Development & Aid, Europe, Headlines

CORRUPTION: Romania and Bulgaria In the Dock

Claudia Ciobanu

BUCHAREST, Jul 23 2008 (IPS) - After putting up a reformist face in order to join the European Union (EU) in 2007, Romanian and Bulgarian politicians have quickly returned to fostering corruption. And there is little the EU can do about it.

In its bi-annual reports on the state of justice system reforms in Romania and Bulgaria published Jul. 23, the European Commission (EC), the executive arm of the EU, admonished both countries for failing to achieve concrete results in fighting corruption.

In an additional report on the management of EU funds in Bulgaria, the Commission suspended hundreds of millions of euros in structural aid by discontinuing the licences of two agencies in charge of distributing the funds.

Romania and Bulgaria were allowed to join the EU on Jan. 1, 2007, in spite of their insufficient progress in fighting corruption and organised crime. They have been closely monitored since, under the threat that if reforms are not continued European funds could be withheld, and sentences passed by courts in these countries might not be recognised in other EU states.

The report on Bulgaria says that “institutions and procedures look good on paper but do not produce results in practice.” Especially worrisome are “the connections between a part of the political class, business and organised crime,” which led to the defrauding of EU taxpayers’ money that should have been used for infrastructure programmes to benefit the Bulgarian people.

In the week preceding the EC report, the European Anti-Fraud Office had issued its own report on Bulgaria, emphasising links between the government and the criminal network ‘Nikolov/Stoikov’, which is currently under investigation for projects fraudulently funded with 6.5 million euros (10.2 million dollars) from the EU.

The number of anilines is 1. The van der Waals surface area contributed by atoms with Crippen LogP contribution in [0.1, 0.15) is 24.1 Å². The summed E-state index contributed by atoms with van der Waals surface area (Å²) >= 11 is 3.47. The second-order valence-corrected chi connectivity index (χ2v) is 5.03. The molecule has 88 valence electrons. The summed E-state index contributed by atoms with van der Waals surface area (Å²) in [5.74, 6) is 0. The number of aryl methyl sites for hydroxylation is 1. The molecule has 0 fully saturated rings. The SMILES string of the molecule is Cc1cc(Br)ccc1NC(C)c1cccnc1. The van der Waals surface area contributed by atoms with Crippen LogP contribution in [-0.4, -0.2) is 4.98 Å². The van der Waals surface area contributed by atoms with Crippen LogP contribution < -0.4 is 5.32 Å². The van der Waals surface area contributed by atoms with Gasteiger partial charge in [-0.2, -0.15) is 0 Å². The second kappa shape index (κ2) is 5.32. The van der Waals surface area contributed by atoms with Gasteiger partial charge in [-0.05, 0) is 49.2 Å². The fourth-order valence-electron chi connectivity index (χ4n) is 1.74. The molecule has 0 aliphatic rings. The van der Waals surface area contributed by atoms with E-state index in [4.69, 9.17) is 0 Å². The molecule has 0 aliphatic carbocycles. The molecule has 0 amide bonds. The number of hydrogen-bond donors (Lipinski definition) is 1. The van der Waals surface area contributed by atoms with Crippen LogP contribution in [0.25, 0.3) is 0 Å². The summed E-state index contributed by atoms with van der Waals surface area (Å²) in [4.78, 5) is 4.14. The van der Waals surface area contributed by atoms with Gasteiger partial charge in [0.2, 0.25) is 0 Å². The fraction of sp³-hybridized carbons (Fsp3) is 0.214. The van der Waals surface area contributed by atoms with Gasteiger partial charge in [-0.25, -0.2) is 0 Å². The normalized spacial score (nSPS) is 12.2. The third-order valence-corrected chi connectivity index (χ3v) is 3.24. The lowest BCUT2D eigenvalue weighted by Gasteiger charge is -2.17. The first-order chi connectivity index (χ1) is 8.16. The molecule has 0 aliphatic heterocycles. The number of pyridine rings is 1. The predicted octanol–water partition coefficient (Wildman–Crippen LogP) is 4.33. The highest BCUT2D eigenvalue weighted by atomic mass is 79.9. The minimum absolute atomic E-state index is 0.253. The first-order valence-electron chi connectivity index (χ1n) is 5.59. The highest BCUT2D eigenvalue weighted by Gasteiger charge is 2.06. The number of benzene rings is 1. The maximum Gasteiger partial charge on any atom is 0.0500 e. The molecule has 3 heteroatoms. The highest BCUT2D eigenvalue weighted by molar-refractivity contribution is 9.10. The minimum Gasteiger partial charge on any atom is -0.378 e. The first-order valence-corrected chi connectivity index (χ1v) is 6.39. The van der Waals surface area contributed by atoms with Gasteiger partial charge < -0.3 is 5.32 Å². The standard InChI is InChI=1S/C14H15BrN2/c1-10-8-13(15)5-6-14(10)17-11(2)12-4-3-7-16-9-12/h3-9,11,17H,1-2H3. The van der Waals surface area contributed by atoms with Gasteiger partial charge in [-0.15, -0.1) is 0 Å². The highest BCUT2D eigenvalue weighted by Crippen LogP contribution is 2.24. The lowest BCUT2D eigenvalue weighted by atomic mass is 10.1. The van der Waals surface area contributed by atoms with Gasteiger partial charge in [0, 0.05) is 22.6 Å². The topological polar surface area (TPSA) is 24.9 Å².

While Bulgarian prosecutors have started investigating cases of high-level corruption, the EC says few convictions have been made to date. The police and prosecutors remain overburdened and underfinanced.

The report on Romania had a more neutral tone and brought no immediate sanctions against the country. However, the Commission criticised the politicisation of high-level corruption cases.

Romanian legislation stipulates that former dignitaries who are still in parliament can only be investigated if two-thirds of the house they are currently in gives its approval. This legal loophole was recently used by the parliament to delay the prosecution for corruption acts of former prime minister Adrian Nastase and former minister of transportation Miron Mitrea.

As in the case of Bulgaria, the EC praised the activity of Romanian prosecutors but said that “the strong will of the prosecution to achieve results at the pre-trial phase is not demonstrated throughout the judicial process.”